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My ACME wildcard certificate stack


I was pretty excited when Let's Encrypt began their public beta on December 3, 2015. I spent some time looking for the best client and finally got my first certificate issued on January 11, 2016 using acme-nosudo, also known as letsencrypt-nosudo back then. It was a nice solution as the source was short and sweet, and it didn't require access to the certificate private key and even the account private key was only touched by human-readable OpenSSL command line invocations.

As soon as Let's Encrypt became popular, people started demanding wildcard certificates, and as it turned out, this marked the next milestone in my ACME client stack. On March 13, 2018, wildcard support went live, and I started doing my research again to find the perfect stack.

Although ACME (and thus Let's Encrypt) support many different methods of validation, wildcard certificates could only be validated using dns-02. This involves the ACME API giving the user a challenge, which must be later returned in the TXT record of _acme-challenge.domain.tld thus requires frequent access to DNS records. Most solutions solve the problem by invoking APIs to the biggest DNS provider, however, I don't use any of those and have no plan on doing so.

Fortunately, one day I bumped into acme-dns, which had an elegant solution to this problem. Just like http-01 and http-02 validators follow HTTP redirects, dns-01 and dns-02 behave in a similar way regarding CNAME records. By running a tiny specialized DNS server with a simple API, and pointing a CNAME record to a name that belongs to it, I could have my cake and eat it too. I only had to create the CNAME record once per domain and that's it.

The next step was finding a suitable ACME client with support for dns-02 and wildcard certificates. While there are lots of ACMEv1 clients, adoption of ACMEv2 is a bit slow, which limited my options. Also, since a whole new DNS API had to be supported, I preferred to find a project in a programming language I was comfortable contributing in.

This led me to sewer, written in Python, with full support for dns-02 and wildcard certificates, and infrastructure for DNS providers plugins. Thus writing the code was pretty painless, and I submitted a pull request on March 20, 2018. Since requests was already a dependency of the project, invoking the acme-dns HTTP API was painless, and implementing the interface was pretty straightforward. The main problem was finding the acme-dns subdomain since that's required by the HTTP API, while there's no functionality in the Python standard library to query a TXT record. I solved that using dnspython, however, that involved adding a new dependency to the project just for this small task.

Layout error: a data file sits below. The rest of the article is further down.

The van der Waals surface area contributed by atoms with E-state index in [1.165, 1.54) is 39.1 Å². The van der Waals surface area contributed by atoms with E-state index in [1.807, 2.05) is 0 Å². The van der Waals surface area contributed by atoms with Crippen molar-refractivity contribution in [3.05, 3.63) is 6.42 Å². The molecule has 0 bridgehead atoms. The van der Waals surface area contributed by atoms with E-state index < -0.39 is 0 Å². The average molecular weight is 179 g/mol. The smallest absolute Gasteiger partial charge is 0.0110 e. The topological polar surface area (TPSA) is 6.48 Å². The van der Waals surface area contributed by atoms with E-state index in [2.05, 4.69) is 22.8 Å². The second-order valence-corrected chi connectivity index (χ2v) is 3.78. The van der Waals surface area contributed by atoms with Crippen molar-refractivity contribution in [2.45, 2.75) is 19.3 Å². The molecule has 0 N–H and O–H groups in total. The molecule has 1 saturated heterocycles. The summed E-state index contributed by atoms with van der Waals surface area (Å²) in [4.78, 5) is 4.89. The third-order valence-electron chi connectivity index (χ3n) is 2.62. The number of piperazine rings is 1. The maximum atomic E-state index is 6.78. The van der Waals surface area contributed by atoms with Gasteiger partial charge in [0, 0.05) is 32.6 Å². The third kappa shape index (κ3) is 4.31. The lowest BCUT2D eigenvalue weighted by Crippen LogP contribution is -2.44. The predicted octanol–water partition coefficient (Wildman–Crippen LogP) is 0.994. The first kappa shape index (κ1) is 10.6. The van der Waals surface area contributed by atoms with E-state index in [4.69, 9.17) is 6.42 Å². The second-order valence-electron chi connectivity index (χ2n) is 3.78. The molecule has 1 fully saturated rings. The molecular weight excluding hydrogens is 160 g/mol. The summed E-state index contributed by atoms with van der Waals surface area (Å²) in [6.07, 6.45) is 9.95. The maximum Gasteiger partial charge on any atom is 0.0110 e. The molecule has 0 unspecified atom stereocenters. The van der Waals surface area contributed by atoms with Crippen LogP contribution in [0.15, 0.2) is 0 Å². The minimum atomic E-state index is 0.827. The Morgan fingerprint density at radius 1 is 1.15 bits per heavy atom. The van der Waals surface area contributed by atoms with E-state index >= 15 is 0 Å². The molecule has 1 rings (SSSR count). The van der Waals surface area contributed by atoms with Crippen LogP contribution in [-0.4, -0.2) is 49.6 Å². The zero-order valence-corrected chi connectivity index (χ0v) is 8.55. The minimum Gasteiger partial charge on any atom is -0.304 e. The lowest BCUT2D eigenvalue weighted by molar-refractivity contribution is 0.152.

I tested the result in the staging environment, which is something I'd recommend for anyone playing with Let's Encrypt to avoid running into request quotas. Interestingly, both the staging and production Let's Encrypt endpoints failed for the first attempt but worked for subsequent requests (even lots of them), so I haven't debugged this part so far. I got my first certificate issued on April 28, 2018 using this new stack, and used the following script:

from sys import argv
import sewer

dns_class = sewer.AcmeDnsDns(

with open('/path/to/account.key', 'r') as f:
    account_key = f.read()

with open('/path/to/certificate.key', 'r') as f:
    certificate_key = f.read()

client = sewer.Client(domain_name='*.'+argv[1],
#                     ACME_DIRECTORY_URL='https://acme-staging-v02...',

certificate = client.cert()
with open(argv[1] + '.crt', 'w') as certificate_file:

By pointing all the CNAME records to the same acme-dns subdomain, I could hardcode that, and even though there's an API key, I also set acme-dns to listen on localhost only to limit exposure. By specifying the ACME_DIRECTORY_URL optional argument in the sewer.Client constructor, the script can easily be used on the staging Let's Encrypt infrastructure instead of the production one. Also, at the time of this writing, certificate_key is not yet in mainline sewer, so if you'd like to try it before it's merged, take a look at my pull request regarding this.


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